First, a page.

• Joan Mellersh – born December 1894 in Guildford. In Sussex by 1911. Married a John W. Dixon in Guildford in December 1915
  • Dorothy Murray – I have not been able to find definitive records for this woman
  • Arthur Holmes – born June 1889 in Wolverhampton
  • Hilda M. (Mary) Fitton – Hugh’s sister, born in Upton in 1870
  • [unknown - possibly Walter or Lottie] Trench
  • Clare (Mary) Hickman – born Wolverhampton September 1892
  • Margie (Margaret Hilda M.) Hickman – born Wolverhampton September 1894
  • Edith Gregory – formerly Edith Annie James, born March 1848 in Walsingham
  • Philip S. (Spencer) Gregory – married Edith Annie James in Kensington in September 1876.
  • Evelyn H. (Hilda) Dixey – born September 1891 in Upton
Back of DX-897/4/14

Back of DX-897/4/14

The back of the menu is signed by Isabel Fitton, presumably the host of this event, and this brings with it an added significance to this little item. Isabel Jane Fitton, born 1868 in Warwick, was also the sister of Hugh Fitton. She lived at Fair Lea, Graham Road, Malvern, and was a viola pupil under Edward Elgar. In fact, Elgar named his Variation VI in his “Enigma Variations”, “Ysobel”, after Isabel Fitton, following an exercise he devised for her for crossing strings. Given that Elgar was apparently a Wolverhampton Wanderers fan and used to cycle up from Malvern to watch the team play, this is a lovely connection to have in our Archives.

 

James Dyke

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A Splendid Soldier, 14 February 1916

A Splendid Soldier, 14 February 1916

James Dyke, a Sergeant with the 8th South Staffordshire Regiment (service number 12139), was reported killed in the Express & Star on 14 February 1916. He had enlisted in August 1914 and had been wounded on 4 January 1916 and died the following day. He apparently left a widow and two children, who lived at 54 Hatton Street, Bradley, near Bilston.

His entry on the Commonwealth War Graves Commission gives his date of death as the 4 January, stating that he was 25 when he died and was the husband of Mrs. Dyke, of 11, Ash St., Daisy Bank, Bradley, near Bilston, Staffs. There is a James Dyke born in Wolverhampton in 1890, and another born in Dudley in 1891, so either of these could be possible. Without a first name for his wife, I have only been able to narrow it down to two possible marriages, in 1909 and in 1911, but I have not been able to find any record of children from these marriages.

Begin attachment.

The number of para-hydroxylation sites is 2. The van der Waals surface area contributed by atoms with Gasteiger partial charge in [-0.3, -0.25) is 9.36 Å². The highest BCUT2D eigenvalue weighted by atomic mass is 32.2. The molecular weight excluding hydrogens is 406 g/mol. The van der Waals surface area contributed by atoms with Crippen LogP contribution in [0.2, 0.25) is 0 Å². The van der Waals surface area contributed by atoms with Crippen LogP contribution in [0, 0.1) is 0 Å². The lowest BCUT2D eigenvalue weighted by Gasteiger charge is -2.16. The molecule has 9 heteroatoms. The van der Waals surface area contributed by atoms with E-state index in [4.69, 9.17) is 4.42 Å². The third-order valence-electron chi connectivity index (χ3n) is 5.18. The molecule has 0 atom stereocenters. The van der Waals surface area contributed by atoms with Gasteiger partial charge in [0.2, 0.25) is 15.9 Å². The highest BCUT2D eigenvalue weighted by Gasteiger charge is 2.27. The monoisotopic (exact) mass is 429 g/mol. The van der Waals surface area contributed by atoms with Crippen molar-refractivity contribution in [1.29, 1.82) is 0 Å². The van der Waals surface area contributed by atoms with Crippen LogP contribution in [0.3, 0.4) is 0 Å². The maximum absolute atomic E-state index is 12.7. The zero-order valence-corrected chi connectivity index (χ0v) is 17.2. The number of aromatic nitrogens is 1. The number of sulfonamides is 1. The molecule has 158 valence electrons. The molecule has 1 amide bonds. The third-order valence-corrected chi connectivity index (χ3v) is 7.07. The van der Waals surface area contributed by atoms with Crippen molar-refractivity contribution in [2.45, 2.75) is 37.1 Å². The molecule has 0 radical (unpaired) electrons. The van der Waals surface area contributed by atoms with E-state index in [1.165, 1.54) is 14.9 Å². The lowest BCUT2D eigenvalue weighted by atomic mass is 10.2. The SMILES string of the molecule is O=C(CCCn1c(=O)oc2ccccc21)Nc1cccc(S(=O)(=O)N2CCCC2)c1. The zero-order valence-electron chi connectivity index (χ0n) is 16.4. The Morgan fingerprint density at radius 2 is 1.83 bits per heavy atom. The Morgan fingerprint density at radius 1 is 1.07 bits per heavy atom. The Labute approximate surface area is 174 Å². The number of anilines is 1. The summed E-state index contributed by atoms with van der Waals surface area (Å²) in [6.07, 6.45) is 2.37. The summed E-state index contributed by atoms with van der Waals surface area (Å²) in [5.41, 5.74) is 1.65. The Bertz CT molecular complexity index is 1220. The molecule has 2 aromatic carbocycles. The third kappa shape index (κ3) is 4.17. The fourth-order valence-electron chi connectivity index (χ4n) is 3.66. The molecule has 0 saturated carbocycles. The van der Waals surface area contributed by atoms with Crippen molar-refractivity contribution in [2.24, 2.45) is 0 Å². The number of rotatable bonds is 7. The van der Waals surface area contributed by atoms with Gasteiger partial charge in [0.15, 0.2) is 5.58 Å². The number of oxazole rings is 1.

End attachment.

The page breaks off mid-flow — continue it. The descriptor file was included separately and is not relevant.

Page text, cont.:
I have also found a possible James Dyke living with his parents James and Louisa in Dudley in both the 1891 and 1901 censuses, given as having been born around the right period in Bilston. There is a J. Dyke listed on Dudley Town Memorial, so it is possible that he was originally from Bilston, moved with his family to Dudley and then to Bradley with his wife. However, I cannot find him on the 1911 census, when he would possibly be with his wife, so I have hit a bit of a brick wall. Any further suggestions would be gratefully received!

He is commemorated at Lijssenthoek Military Cemetery in Belgium

Arthur Davies

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Missing Soldier Reported Dead, 14 February 1916

Missing Soldier Reported Dead, 14 February 1916

Private Arthur Davies was a member of the 6th Royal Dragoons (Inniskilling) (Service number 4946). He was reported missing on October 1914, and it was not until 14 February 1916 that it was reported in the Express & Star that his widow had received official notice of his death. According to the article, they lived at 18 Bone Mill Lane, Wolverhampton. Davies had served 8 years in the Army, and had rejoined the colours on 5 August 1914. He had been employed at the Electric Construction Company in Bushbury.

He appears on the Commonwealth War Graves Commission site, confirming that he died on 30 October 1914, and is commemorated on the memorial at Ypres.

Given his common name it is quite difficult to pin Arthur Davies down, as there are various options for his birth, marriage and census entries. If anyone has any further information, please get in touch!

 

 

Tettenhall Urban District Council 1914 – 1915